Sunday, February 16, 2014

Golden State GPS probation failures

Fascinating story today from the Los Angeles Times about the pitfalls of GPS monitoring by probation departments in California. Bottom line: Too much data. Here are some highlights:
The nation's largest probation department strapped GPS ankle monitors on the highest-risk of those convicts, expecting the satellite receivers to keep tabs on where they spent their days and nights, and therefore keep the public safe.

Instead, agents are drowning in a flood of meaningless data, masking alarms that could signal real danger.

County probation officers are inundated with alerts, and at times received as many as 1,000 a day. Most of the warnings mean little: a blocked signal or low battery.

The messages are routinely ignored and at times have been deleted because there were so many, officers say.
Auditors making a spot check last fall found more than a dozen cases in which officers failed to notice that the devices were dead and probationers roamed unmonitored, some for weeks.
"If we keep getting false positives, we're not going to know the real one that means danger," said John Tuchek, a vice president for the Assn. of Probation Supervisors.

California's statewide system for monitoring sex offenders sends out as many as 40,000 alerts each month to state parole agents.

The consequences of ignoring such warnings can be disastrous.

In upstate New York, federal probation officers deluged with false alarms opted to disregard tampering alerts that cleared themselves within five minutes.
Ironically, or perhaps just coincidentally, I had first-hand experience just today that Travis County's probation department experiences similar difficulties with false positives for absconders. I'm guessing this is a generalized issue with the tech, not something specific to California.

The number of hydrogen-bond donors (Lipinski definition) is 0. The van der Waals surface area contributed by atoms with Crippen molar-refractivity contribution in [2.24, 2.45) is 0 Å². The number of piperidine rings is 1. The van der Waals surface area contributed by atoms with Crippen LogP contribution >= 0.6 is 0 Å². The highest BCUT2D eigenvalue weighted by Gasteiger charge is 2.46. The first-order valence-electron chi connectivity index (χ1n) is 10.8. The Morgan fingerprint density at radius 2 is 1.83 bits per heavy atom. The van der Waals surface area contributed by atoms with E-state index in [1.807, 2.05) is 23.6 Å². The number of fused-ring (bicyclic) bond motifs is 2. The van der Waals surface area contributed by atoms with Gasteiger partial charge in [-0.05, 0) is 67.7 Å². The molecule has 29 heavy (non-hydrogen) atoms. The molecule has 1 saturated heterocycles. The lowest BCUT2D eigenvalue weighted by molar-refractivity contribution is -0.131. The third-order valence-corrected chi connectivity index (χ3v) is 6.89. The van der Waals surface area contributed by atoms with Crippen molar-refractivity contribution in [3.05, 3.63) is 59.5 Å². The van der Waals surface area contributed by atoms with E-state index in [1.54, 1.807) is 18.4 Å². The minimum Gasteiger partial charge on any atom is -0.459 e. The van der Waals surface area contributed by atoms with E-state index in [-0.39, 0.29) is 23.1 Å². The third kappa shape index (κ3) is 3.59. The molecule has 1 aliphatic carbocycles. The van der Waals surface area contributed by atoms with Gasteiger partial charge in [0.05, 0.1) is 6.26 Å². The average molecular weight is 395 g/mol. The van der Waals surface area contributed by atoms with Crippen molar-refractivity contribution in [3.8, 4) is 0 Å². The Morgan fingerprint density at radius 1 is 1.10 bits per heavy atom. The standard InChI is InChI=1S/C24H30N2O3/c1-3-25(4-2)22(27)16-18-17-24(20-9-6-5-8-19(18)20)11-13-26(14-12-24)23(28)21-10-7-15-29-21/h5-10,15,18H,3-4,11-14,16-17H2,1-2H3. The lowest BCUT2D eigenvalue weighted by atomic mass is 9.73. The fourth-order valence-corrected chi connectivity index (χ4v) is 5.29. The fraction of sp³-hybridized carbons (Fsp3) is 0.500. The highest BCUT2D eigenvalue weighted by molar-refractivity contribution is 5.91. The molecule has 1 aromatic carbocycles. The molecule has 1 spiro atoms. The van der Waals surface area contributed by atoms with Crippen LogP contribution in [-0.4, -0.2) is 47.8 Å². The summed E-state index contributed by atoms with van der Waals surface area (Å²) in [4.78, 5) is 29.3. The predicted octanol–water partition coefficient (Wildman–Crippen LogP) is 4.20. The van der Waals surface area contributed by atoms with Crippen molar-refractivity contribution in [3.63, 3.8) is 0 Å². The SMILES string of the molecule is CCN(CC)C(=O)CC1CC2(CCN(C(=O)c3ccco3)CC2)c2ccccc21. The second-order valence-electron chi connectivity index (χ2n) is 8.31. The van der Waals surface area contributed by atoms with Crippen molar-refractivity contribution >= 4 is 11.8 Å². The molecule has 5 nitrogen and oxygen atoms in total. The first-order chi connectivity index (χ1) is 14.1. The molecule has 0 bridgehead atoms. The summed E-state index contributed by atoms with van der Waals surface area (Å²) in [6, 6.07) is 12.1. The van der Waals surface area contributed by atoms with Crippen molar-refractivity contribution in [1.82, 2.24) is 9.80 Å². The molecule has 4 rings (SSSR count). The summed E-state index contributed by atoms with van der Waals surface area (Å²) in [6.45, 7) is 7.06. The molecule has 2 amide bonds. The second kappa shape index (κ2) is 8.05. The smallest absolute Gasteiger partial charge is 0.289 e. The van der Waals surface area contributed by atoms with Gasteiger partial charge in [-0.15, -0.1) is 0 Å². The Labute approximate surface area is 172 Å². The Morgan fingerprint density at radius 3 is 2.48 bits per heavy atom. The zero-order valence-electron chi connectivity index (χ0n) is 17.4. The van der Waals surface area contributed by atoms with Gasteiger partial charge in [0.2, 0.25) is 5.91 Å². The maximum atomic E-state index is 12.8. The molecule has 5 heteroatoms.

19 comments:

An Attorney said...

The only thing that is much worse than too little information is too much information. Buries the workers and keeps them from doing their other work, blocks the important signals, etc. So the system does not work? Or is it not ready for prime time?

Gritsforbreakfast said...

"the system does not work? Or is it not ready for prime time?"

Basically it wasn't scalable. When the prisons de-incarcerated in CA, they weren't ready for the volume.

Margaret Moon said...

The stupid things have never worked well. And they aren't just on "dangerous criminals." Many violators who are not violent or dangerous are forced to wear them.
This is a propaganda piece to excuse the Governor of California for ignoring the court order to lower prison populations for so long. So now everyone gets hysterical because "dangerous" felons are running amok and the prisons stay overcrowded and more people get longer sentences... Just like the CCPOA constantly lobbies for. Prison Industry business as usual.

Will Yablome said...

This has been a problem going all the way back to the 1980s when electronic monitoring started. It never worked right then either.

Anonymous said...

Send all the illegals to Mexico and let out all the weed convicts and that should alleviate the problem. lol

FleaStiff said...

They have EVERYONE on monitors, its absurd. They have no time delay on triggering an alarm. If a signal drops out for a few moments, it trips an alarm, instead of starting a fifteen minute countdown timer for an alarm. Its similar to those early auto theft alarms that would be triggered by a good hard stare and would ring for hours.

Can't someone draft a sensible contract allowing for low batteries, line noise, interference and static electricity?

Gritsforbreakfast said...

@5:41, this has nothing to do with "illegals," who commit crimes at far lower rates than citizens. Nor are "weed convicts" a significant contributor to GPS caseloads. Your comment goes beyond causal reductionism - it basically reflects your own obsessions overriding all facts and reason. Read the LA Times piece - the causes have nothing to do with your own pet hobbyhorses.

Anonymous said...